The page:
|Day Low/High||9.27 / 9.63|
|52 Wk Low/High||3.75 / 13.21|
Becoming more a pure-play utility, this name produces consistent results and keeps increasing its dividend.
People continually want to buy these names because they are cheap. But are they really?
There is no tech-focused fund in the United States that offers a higher yield than Columbia Seligman Premium Tech Growth Fund.
Energy Transfer has a sustainable 15% yield.
MGM Resorts International and Energy Partners are in unrelated businesses but have a spate of recent insider purchases in common.
I still don't think it's a terrible time to begin accumulating shares in quality companies for the long-term.
Midstream energy companies and airlines are starting to see insider purchases of their shares.
Midstream names appear to be oversold and American Airlines should benefit from lower jet fuel costs.
Energy companies and American Airlines haven't fared well in 2019 but could perform much better next year.
A handful of midstream energy companies and a travel giant have seen insiders purchase their shares in recent weeks.
With the right stocks, such as Energy Transfer, hard-to-swallow headlines can send share prices down, but then later lead to big rebounds.
Energy Transfer appears bargain-priced, and is available for just 9.3-times this year's estimated earnings while yielding close to double its normalized rate.
Wise investors should stick with those equities and stay away from high-yielders with no protection, like the MLPs.
Income investors should be aware of the unique characteristics and risk factors of investing in MLPs.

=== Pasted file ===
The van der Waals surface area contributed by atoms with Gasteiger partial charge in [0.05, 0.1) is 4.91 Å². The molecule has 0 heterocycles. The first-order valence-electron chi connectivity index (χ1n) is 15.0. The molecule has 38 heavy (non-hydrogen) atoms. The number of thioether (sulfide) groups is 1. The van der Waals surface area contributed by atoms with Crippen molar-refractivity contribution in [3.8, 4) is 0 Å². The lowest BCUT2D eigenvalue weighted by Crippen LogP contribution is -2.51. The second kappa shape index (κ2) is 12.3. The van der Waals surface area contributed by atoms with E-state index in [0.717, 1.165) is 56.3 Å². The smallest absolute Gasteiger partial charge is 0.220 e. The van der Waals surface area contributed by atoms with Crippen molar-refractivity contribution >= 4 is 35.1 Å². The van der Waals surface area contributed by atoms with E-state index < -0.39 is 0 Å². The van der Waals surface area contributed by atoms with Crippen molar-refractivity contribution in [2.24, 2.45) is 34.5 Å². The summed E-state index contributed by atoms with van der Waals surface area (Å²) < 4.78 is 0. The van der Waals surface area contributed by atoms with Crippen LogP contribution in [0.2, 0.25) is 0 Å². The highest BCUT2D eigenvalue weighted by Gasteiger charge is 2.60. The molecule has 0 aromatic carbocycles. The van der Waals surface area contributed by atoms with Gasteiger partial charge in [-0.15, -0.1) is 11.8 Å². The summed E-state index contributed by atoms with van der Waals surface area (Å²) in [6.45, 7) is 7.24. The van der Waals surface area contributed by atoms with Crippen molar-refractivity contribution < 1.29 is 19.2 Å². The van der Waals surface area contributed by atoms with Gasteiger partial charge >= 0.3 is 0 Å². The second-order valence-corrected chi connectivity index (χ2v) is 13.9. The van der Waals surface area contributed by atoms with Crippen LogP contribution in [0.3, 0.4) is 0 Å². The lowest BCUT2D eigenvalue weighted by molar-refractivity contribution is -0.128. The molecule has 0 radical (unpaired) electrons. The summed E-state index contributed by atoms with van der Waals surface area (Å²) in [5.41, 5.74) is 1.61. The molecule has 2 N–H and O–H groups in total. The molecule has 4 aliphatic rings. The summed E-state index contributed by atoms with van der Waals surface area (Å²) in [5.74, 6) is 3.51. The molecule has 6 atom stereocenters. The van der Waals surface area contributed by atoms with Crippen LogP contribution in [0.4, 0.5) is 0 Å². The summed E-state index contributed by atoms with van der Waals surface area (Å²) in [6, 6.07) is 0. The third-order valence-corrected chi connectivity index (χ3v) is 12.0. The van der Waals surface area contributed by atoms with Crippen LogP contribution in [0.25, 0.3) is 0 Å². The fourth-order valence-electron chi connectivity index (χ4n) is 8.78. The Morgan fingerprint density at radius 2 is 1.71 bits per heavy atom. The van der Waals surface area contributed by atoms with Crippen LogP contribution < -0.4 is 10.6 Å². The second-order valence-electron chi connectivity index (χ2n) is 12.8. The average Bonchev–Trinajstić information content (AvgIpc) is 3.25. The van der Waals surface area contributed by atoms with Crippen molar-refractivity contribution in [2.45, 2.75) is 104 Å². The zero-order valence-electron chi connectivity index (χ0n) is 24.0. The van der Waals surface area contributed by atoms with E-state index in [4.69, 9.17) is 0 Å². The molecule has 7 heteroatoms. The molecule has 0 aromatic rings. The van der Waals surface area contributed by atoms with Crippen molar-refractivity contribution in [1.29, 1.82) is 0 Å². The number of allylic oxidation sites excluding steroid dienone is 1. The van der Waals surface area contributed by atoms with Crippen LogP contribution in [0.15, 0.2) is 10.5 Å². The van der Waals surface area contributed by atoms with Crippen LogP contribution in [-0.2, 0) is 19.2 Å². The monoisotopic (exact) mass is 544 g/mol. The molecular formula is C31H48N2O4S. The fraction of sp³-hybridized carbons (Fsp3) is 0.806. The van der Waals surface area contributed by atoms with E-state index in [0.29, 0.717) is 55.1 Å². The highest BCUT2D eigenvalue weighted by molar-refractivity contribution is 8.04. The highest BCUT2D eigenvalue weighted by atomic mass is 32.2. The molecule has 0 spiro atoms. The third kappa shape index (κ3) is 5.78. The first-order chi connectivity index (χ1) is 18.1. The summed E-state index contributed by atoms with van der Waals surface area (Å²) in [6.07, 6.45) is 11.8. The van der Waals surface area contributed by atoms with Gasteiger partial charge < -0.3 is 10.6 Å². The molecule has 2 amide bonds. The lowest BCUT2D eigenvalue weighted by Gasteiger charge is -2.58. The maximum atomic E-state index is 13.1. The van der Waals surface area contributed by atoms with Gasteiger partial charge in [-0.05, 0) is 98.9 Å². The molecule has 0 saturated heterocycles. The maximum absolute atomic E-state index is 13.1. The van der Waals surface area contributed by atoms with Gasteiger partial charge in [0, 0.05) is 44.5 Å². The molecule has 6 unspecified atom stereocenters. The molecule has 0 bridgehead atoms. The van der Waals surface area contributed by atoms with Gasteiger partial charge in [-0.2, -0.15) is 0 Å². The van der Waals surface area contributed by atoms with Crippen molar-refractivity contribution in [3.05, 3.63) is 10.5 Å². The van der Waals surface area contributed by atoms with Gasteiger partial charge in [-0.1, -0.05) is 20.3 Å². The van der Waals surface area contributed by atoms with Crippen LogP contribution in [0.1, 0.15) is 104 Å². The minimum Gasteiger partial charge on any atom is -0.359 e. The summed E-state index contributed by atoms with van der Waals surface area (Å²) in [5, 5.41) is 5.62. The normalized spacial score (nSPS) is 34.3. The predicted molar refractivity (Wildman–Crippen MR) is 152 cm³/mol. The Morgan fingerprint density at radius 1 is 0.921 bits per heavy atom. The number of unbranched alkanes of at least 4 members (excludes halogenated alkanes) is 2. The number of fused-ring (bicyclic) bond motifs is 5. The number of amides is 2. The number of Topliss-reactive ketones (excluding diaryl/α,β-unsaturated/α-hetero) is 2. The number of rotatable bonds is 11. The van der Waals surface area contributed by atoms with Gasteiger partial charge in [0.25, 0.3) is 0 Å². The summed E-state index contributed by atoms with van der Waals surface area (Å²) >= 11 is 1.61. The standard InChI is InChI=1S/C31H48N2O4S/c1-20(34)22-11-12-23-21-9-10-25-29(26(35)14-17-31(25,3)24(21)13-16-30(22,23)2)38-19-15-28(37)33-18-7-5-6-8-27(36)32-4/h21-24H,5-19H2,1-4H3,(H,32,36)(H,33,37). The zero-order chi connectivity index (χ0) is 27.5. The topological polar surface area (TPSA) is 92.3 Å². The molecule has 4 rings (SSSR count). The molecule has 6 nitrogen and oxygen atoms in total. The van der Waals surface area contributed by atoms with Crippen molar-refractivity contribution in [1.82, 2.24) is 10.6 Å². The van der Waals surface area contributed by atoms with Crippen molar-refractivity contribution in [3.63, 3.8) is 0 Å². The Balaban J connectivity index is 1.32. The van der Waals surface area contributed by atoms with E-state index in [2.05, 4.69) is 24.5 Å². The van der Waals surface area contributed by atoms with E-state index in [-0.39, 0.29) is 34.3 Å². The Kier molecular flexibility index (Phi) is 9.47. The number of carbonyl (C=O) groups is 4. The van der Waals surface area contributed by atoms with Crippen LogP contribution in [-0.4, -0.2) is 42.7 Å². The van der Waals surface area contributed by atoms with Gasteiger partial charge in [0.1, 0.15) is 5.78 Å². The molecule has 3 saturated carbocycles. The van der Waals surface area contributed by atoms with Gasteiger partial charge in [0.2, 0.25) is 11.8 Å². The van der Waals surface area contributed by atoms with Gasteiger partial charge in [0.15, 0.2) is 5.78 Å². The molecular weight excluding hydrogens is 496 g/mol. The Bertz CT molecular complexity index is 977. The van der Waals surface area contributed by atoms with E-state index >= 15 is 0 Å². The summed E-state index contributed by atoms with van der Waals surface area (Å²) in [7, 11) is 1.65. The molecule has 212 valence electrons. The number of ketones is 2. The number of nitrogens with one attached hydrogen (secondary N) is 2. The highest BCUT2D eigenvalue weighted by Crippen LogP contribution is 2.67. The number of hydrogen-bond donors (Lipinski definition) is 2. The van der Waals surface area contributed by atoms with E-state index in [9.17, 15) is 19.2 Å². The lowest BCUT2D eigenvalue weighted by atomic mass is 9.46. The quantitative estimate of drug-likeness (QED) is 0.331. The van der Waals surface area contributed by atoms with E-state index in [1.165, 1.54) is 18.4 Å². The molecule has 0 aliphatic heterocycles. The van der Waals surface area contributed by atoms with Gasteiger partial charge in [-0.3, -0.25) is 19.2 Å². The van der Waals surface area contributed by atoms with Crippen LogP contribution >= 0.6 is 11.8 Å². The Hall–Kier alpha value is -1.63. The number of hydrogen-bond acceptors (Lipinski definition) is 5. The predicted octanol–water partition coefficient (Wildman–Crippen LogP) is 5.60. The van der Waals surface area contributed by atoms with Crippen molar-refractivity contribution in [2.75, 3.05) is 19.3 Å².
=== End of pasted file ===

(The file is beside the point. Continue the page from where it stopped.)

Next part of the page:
Let's take a deep dive into two of the largest MLPs, Enterprise Products Partners and Energy Transfer.
Getting maximum gains from panic situations requires buying "what's down the most" rather than "what's holding up the best."
These stocks are deep in bargain territory.
The ADP National Employment Report showed that private employers added 135,000 jobs in May, below forecasts for a gain of 165,000.
These companies are begging to be bought by big-cap names.
Dan Fitzpatrick examines three stocks viewed on Fast Money. Today's stocks include Dell, Consolidated Edison, and ExactTarget.
ExactTarget is a new breed of marketer that's figured out a way to make you love getting email bombs.
Jim Cramer explains that investors aren't interested in private equity companies given their lack of transparency.
I'm continuing to watch recent initial public offerings and secondaries quite closely.
Funds could be giving up on flipping to bolster their buy-and-hold credentials for Facebook's IPO.